About bank DAO and insurance DAO class source code is not listed here, they and the previous article just get Connection object method is not the same, you can refer to the GitHub source.

Next, let's take a look at the TransactionManager class, in the last few articles, we are all directly writing and transaction-related code in the service class, and the better way is to declare a Transactionmanger class to centrally manage the transaction-related work:

Package Davenkin.step3_connection_holder;import Javax.sql.datasource;import Java.sql.connection;import    Java.sql.sqlexception;public class transactionmanager{private DataSource DataSource;    Public TransactionManager (DataSource DataSource) {this.datasource = DataSource;        } public final void Start () throws SQLException {Connection Connection = getconnection ();    Connection.setautocommit (FALSE);        Public final void Commit () throws SQLException {Connection Connection = getconnection ();    Connection.commit ();        Public final void rollback () {Connection Connection = null;            try {connection = getconnection ();        Connection.rollback (); } catch (SQLException e) {throw new RuntimeException ("couldn ' t rollback on connection[" + connection +        "].", e);        }} public final void Close () {Connection Connection = null; try {CoNnection = getconnection ();            Connection.setautocommit (TRUE);            Connection.setreadonly (FALSE);            Connection.close ();        Singlethreadconnectionholder.removeconnection (DataSource); } catch (SQLException e) {throw new RuntimeException ("couldn ' t close connection[" + Connection + "].",        e); }} private Connection getconnection () throws SQLException {return Singlethreadconnectionholder.getconnec    tion (dataSource); }}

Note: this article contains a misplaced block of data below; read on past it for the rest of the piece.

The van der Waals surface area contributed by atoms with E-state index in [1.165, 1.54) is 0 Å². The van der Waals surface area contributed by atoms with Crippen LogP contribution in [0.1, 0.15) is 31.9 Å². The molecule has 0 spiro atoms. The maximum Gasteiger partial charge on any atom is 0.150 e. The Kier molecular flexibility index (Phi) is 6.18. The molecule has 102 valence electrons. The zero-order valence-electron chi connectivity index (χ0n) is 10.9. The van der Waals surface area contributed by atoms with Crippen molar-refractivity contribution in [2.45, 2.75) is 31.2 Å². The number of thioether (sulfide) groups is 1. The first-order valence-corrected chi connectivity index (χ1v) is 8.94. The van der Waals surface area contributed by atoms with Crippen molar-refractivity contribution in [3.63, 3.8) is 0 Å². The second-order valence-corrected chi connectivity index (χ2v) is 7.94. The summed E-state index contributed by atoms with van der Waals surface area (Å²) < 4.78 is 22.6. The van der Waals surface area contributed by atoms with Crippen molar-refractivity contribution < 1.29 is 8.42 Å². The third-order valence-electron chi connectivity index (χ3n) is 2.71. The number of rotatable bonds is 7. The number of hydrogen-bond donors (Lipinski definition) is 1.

As you can see, the TransactionManager object also maintains a DataSource instance variable and is also singlethreadconnectionholder to get the connection object. We then use the TransactionManager in the service class: